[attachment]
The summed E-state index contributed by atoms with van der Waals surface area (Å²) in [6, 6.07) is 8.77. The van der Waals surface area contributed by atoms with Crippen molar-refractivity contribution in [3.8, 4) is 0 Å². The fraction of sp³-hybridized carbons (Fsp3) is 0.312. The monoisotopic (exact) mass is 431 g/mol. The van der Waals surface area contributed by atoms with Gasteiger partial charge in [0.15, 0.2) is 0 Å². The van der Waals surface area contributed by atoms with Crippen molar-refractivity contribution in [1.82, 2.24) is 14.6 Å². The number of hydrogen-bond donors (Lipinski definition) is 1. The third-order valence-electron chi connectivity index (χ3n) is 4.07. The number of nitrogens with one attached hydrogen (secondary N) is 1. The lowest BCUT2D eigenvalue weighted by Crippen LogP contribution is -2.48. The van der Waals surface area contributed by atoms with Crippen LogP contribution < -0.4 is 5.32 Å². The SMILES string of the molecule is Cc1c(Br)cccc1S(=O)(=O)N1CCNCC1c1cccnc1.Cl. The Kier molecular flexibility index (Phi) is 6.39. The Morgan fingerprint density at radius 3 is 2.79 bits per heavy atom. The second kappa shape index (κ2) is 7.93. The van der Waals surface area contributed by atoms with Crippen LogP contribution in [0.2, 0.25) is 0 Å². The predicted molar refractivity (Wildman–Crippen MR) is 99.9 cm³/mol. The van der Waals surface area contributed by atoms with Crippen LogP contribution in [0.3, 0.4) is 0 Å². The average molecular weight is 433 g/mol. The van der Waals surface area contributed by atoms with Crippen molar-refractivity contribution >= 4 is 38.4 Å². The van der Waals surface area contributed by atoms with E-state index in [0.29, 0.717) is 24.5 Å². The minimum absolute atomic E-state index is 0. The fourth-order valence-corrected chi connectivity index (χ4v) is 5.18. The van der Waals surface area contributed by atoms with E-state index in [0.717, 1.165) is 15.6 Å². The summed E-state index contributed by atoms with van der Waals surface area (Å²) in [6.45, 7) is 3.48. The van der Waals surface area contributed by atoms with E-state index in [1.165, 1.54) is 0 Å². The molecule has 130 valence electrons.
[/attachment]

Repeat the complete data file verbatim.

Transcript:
The summed E-state index contributed by atoms with van der Waals surface area (Å²) in [6, 6.07) is 8.77. The van der Waals surface area contributed by atoms with Crippen molar-refractivity contribution in [3.8, 4) is 0 Å². The fraction of sp³-hybridized carbons (Fsp3) is 0.312. The monoisotopic (exact) mass is 431 g/mol. The van der Waals surface area contributed by atoms with Gasteiger partial charge in [0.15, 0.2) is 0 Å². The van der Waals surface area contributed by atoms with Crippen molar-refractivity contribution in [1.82, 2.24) is 14.6 Å². The number of hydrogen-bond donors (Lipinski definition) is 1. The third-order valence-electron chi connectivity index (χ3n) is 4.07. The number of nitrogens with one attached hydrogen (secondary N) is 1. The lowest BCUT2D eigenvalue weighted by Crippen LogP contribution is -2.48. The van der Waals surface area contributed by atoms with Crippen LogP contribution < -0.4 is 5.32 Å². The SMILES string of the molecule is Cc1c(Br)cccc1S(=O)(=O)N1CCNCC1c1cccnc1.Cl. The Kier molecular flexibility index (Phi) is 6.39. The Morgan fingerprint density at radius 3 is 2.79 bits per heavy atom. The second kappa shape index (κ2) is 7.93. The van der Waals surface area contributed by atoms with Crippen LogP contribution in [0.2, 0.25) is 0 Å². The predicted molar refractivity (Wildman–Crippen MR) is 99.9 cm³/mol. The van der Waals surface area contributed by atoms with Crippen LogP contribution in [0.3, 0.4) is 0 Å². The average molecular weight is 433 g/mol. The van der Waals surface area contributed by atoms with Crippen molar-refractivity contribution >= 4 is 38.4 Å². The van der Waals surface area contributed by atoms with E-state index in [0.29, 0.717) is 24.5 Å². The minimum absolute atomic E-state index is 0. The fourth-order valence-corrected chi connectivity index (χ4v) is 5.18. The van der Waals surface area contributed by atoms with E-state index in [0.717, 1.165) is 15.6 Å². The summed E-state index contributed by atoms with van der Waals surface area (Å²) in [6.45, 7) is 3.48. The van der Waals surface area contributed by atoms with E-state index in [1.165, 1.54) is 0 Å². The molecule has 130 valence electrons.